When you type www.somesite.com what happens is that you are looking for a DNS server who know to translate it to the necessary IP address.

    Actually most of the web sites you know have several IP addresses because they are behind load balancer you can confim this by running command prompt and type "ping www.google.com" each time you will get different ip.

    Also, you can "teach" your computer to recognize some IP addresses:
    Search for file named "hosts" and type into it something like this:
    123.123.123.123 www.verycoolsite.com
    Every time you will enter www.verycoolsite.com your browser will go to that IP.
     
    Last edited: Sep 14, 2011
  8. Sep 14, 2011 #7
    So there's literally DNS servers setup around the world? I'm assuming your ISP controls them? Anyway you can find out where a DNS server your contacting is located?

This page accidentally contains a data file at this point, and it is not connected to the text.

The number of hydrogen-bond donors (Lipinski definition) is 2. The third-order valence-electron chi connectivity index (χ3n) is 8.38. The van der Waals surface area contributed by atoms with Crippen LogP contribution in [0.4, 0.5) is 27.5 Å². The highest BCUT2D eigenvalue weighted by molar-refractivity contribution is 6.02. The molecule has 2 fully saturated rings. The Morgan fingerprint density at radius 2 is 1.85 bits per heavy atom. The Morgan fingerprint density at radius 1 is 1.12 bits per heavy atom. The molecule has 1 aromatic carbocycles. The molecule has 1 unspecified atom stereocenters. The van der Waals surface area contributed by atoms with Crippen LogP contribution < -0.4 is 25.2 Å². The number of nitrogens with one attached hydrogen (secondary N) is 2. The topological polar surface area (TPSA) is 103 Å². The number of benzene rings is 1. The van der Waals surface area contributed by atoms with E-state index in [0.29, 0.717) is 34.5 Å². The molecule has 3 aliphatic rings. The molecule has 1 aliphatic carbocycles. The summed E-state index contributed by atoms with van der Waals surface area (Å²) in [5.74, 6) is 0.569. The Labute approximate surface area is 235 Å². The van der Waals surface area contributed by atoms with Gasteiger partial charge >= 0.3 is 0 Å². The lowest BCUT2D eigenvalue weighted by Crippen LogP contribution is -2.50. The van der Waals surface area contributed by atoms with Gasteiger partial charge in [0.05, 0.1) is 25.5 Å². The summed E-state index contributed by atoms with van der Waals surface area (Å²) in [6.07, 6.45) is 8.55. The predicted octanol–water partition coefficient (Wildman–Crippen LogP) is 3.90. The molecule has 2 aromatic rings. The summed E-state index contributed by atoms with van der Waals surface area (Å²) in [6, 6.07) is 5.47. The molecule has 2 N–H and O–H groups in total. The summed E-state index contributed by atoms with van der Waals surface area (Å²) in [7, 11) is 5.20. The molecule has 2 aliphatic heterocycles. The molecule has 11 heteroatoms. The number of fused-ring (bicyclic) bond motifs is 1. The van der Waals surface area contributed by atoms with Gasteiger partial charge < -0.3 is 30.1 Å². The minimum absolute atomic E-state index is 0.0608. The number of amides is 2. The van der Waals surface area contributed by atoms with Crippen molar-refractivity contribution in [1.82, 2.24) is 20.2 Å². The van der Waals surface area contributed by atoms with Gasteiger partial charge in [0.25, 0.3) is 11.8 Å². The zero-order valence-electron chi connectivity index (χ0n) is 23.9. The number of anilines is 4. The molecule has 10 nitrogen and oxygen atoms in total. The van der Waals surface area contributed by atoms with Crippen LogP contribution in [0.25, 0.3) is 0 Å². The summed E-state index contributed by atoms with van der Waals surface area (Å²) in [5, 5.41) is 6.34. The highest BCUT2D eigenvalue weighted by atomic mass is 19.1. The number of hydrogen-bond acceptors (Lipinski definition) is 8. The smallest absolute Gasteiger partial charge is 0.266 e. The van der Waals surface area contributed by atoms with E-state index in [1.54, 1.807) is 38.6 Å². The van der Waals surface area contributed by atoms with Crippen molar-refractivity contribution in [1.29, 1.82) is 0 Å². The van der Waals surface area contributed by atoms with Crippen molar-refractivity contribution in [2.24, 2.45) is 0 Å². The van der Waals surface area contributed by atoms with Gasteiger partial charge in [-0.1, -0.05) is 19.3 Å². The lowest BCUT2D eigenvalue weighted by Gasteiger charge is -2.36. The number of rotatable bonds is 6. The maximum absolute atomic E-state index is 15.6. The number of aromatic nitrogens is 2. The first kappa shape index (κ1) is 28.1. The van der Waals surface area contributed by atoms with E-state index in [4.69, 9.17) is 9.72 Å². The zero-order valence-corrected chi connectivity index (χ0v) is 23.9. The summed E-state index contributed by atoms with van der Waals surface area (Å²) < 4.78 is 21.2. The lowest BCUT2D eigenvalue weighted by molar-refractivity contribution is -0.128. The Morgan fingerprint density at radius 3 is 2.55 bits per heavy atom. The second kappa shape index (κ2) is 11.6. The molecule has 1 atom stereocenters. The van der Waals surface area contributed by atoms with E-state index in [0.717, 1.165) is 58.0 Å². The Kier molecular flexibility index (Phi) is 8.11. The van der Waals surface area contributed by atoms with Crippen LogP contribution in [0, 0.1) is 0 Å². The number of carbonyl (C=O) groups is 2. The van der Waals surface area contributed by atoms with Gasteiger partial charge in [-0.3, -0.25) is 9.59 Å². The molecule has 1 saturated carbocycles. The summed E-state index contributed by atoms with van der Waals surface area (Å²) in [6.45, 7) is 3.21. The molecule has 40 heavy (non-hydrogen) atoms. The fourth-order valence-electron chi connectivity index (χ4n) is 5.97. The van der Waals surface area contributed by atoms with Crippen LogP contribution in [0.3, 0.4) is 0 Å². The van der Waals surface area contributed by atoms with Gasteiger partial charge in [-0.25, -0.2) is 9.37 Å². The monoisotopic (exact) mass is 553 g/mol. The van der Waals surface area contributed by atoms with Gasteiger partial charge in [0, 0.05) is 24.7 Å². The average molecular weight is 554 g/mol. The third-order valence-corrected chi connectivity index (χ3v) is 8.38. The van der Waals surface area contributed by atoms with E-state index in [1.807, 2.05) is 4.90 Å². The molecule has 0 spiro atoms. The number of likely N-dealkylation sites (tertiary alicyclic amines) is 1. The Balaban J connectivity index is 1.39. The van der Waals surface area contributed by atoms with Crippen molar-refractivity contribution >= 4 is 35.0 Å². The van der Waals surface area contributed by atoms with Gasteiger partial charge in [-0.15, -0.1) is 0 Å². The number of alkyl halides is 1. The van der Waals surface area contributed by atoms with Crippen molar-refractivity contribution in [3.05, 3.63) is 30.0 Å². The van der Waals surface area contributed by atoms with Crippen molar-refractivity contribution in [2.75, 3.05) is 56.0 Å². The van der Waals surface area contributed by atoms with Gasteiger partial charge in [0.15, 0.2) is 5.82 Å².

9. Sep 14, 2011 #8
    When you go to "www.google.com" behind the scenes you use "a lot of" DNS servers, only the first couple are controlled by your ISP.

    You can see it by running command prompt and typing "tracert www.google.com" [if you use microsoft windows]
     
  10. Sep 15, 2011 #9
    That will give you the route that IP packets follow, but that has nothing to do with dns.
     
  11. Sep 15, 2011 #10
    Indeed this is what it gives, and this is illustrates traffic between DNS servers, or do you think packets wandering whiteout any aim?
     
  12. Sep 15, 2011 #11

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    Try "nslookup".
    It's standard available in Windows and Linux.
    It gives you direct access to the DNS servers.
     
  13. Sep 16, 2011 #12
    Of course If you give traceroute a domain name it will start with looking up the IP adres in DNS. The purpose of traceroute however, is to find out how IP packets get to their destination, and all the intermediate servers that you see are not DNS servers, but servers that route ip packets.